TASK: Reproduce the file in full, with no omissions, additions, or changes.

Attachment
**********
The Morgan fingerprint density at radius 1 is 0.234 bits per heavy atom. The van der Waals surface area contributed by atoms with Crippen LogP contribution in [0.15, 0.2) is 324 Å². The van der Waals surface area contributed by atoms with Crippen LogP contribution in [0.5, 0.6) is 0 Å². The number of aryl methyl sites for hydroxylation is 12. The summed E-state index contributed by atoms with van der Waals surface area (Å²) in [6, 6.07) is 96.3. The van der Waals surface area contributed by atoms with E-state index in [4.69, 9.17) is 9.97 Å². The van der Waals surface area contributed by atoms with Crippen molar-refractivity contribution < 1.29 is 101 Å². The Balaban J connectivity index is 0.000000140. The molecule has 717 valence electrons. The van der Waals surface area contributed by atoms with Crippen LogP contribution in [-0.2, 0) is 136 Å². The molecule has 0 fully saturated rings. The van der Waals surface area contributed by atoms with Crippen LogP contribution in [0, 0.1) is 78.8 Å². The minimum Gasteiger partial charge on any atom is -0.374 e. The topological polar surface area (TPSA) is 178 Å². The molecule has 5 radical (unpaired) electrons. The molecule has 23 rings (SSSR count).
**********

The Morgan fingerprint density at radius 1 is 0.234 bits per heavy atom. The van der Waals surface area contributed by atoms with Crippen LogP contribution in [0.15, 0.2) is 324 Å². The van der Waals surface area contributed by atoms with Crippen LogP contribution in [0.5, 0.6) is 0 Å². The number of aryl methyl sites for hydroxylation is 12. The summed E-state index contributed by atoms with van der Waals surface area (Å²) in [6, 6.07) is 96.3. The van der Waals surface area contributed by atoms with E-state index in [4.69, 9.17) is 9.97 Å². The van der Waals surface area contributed by atoms with Crippen molar-refractivity contribution < 1.29 is 101 Å². The Balaban J connectivity index is 0.000000140. The molecule has 717 valence electrons. The van der Waals surface area contributed by atoms with Crippen LogP contribution in [-0.2, 0) is 136 Å². The molecule has 0 fully saturated rings. The van der Waals surface area contributed by atoms with Crippen LogP contribution in [0, 0.1) is 78.8 Å². The minimum Gasteiger partial charge on any atom is -0.374 e. The topological polar surface area (TPSA) is 178 Å². The molecule has 5 radical (unpaired) electrons. The molecule has 23 rings (SSSR count).